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2014 Baseball Hall of Fame Electee Frank Thomas visits at The Empire State Building on Jan. 9, 2014 in New York City. (Photo by Rob Kim/Getty Images) 2014 Baseball Hall of Fame Electee Frank Thomas visits at The Empire State Building on Jan. 9, 2014 in New York City. (Photo by Rob Kim/Getty Images)  

Frank Thomas’ Unfair Advantage

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Matt K. Lewis
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      Matt K. Lewis

      Matt K. Lewis is a senior contributor to The Daily Caller, and a contributing editor for The Week. He is a respected commentator on politics and cultural issues, and has been cited by major publications such as The Washington Post and The New York Times. Matt is from Myersville, MD and currently resides in Alexandria, VA. Follow Matt K. Lewis on Twitter <a>@mattklewis</a>.

The Big Hurt needs to check his privilege.

On Sunday, White Sox slugger Frank Thomas was inducted into the baseball hall of fame. His speech marking the occasion was universally hailed as classy and “touching” (if a tad too long). But it was a USA Today column published the day before that (to me, at least) highlighted his lack of self-awareness.

(Before I get too far into this, let me acknowledge that what I’m about to write will be unpopular. It will be interpreted as either simply wrong — or as needlessly provocative. In fact, many people will read Thomas’ comments about steroids, and find them endearing. After all, who can defend the use of performance-enhancing drugs?)

This is from Bob Nightengale’s column on Thomas’ resentment of players who used steroids:

Thomas knew what was happening. He saw the massive bodies. He saw the bloated numbers. He saw the rich rewards.

And it sickened him.

Thomas, a huge man among baseball standards, 6-foot-5, 240 pounds, despised what he was seeing.

Here was a man with a body and strength that his peers would envy, but with injections and pills, his peers were able to stay in the weight room longer, growing stronger, and putting up historical numbers.

They were cheating, of course, but Major League Baseball had no rules back then.

… “I probably lost more than anybody else in that steroid era,” says Thomas, a two-time MVP. “I could have had more MVPs, bigger contracts, things that I deserved.” (Emphasis mine.)

The irony escapes him.

Of course, a 6-foot-5 man would resent anything that might level the playing field (which was already tilted in his advantage)!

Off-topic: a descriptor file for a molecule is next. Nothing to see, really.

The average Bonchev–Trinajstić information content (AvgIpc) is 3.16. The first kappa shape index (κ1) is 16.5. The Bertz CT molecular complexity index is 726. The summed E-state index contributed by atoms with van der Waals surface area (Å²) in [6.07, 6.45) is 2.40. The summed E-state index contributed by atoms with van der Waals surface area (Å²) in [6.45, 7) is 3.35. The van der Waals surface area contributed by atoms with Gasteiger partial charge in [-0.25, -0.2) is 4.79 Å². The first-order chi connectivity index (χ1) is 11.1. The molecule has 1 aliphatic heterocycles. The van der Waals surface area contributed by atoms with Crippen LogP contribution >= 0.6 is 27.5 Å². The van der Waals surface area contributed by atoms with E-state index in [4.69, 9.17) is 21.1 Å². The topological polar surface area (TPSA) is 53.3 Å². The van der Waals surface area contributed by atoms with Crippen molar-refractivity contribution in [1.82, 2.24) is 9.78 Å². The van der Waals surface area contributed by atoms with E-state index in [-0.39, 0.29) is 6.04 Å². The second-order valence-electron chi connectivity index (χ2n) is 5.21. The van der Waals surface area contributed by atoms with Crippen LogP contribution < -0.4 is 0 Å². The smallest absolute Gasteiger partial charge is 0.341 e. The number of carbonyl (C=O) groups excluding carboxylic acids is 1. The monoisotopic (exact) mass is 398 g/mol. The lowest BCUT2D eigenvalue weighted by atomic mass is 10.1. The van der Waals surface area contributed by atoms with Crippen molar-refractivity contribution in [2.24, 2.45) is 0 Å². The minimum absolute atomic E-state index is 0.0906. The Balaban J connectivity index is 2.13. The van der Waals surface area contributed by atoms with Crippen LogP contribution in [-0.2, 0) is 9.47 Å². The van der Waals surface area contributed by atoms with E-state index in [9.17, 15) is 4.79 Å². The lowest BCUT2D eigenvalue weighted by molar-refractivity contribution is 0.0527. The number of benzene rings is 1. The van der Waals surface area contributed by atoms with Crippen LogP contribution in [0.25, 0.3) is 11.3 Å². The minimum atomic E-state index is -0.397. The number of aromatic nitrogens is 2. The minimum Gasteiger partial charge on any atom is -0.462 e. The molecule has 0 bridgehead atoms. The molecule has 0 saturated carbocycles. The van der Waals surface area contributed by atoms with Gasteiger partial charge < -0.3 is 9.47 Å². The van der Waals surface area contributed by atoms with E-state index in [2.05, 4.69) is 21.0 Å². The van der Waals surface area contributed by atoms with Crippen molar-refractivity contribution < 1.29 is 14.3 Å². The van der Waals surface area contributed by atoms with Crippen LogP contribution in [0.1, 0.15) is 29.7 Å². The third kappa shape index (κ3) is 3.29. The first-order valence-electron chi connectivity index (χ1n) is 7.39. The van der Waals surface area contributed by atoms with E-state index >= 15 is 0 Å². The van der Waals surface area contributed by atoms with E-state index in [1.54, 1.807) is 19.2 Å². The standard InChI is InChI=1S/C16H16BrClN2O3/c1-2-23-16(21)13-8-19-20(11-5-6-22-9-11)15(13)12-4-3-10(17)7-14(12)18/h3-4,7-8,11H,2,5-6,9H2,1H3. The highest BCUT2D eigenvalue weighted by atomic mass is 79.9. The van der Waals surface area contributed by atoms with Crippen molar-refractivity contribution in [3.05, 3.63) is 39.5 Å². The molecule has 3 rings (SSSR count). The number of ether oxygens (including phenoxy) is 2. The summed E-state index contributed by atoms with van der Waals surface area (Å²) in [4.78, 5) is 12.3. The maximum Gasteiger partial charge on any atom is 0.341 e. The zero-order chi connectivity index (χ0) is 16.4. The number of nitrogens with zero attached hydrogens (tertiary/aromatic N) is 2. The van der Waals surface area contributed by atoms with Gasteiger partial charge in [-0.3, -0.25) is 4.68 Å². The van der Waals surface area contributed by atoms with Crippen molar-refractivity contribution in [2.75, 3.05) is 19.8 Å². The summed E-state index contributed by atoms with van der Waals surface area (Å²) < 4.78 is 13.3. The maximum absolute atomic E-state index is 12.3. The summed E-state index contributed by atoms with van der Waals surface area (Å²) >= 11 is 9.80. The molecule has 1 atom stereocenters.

Also, note that Thomas’ passion seems to be directed less at the need to preserve the integrity of the game, and more toward how steroids negatively impacted his career and finances. (The fact that he is still making this point, despite being honored as a hall of fame player is, perhaps, telling.)

And lastly — and most importantly — the notion that other players were reaping the fruits that Thomas “deserved,” is really a debatable argument, isn’t it?

When you consider that genetics probably played a pretty big role in his success, you’re left with the fact that he didn’t build that.

To be sure, Thomas — who apparently came from a hardscrabble background — and surely worked hard at his craft — made a lot of sacrifices to get to the big leagues. But it’s still worth asking this: Would a 5-foot-11 Frank Thomas (let’s call him “The Average Hurt“) be in the hall of fame today? Maybe — maybe not. How about a 5-foot-6 Thomas (The Little Hurt)?

(There are a couple of players that Thomas probably had every right to resent — and one of them is Mark McGwire, who is roughly the same size as Thomas. Talk about wanting to have it all.)

It’s also fair to point out that while Thomas’ size probably gave him a lot of power, he still had to hit “ungodly” breaking balls — and fastballs hurled by major league pitchers; he still had to make contact. This is true, as far as it goes. But the same is true of steroid users; they still have to make contact. (In fairness to Thomas, while everyone talks about steroids making you bigger, arguably the greatest benefit is how they help you recover from injury quicker.)

No, this isn’t a defense of steroid use. But it is, interestingly enough, a commentary about inequality — and about how we tend to assume some advantages are fair, while others aren’t. And it’s about how doing that sometimes feels arbitrary, and how, if nothing else, this helps preserve the status quo. It’s about being born on third, and thinking you hit a triple.

Frank Thomas didn’t need to cheat; God juiced Frank Thomas. Like most great pro athletes these days, he inherited a natural advantage over the competition. That is altogether different from taking an unnatural advantage — something we (some would say, rather arbitrarily) deem unseemly and immoral — if not illegal. His was a natural advantage, but was it a fair advantage?

At the very least, maybe he should just stop complaining now.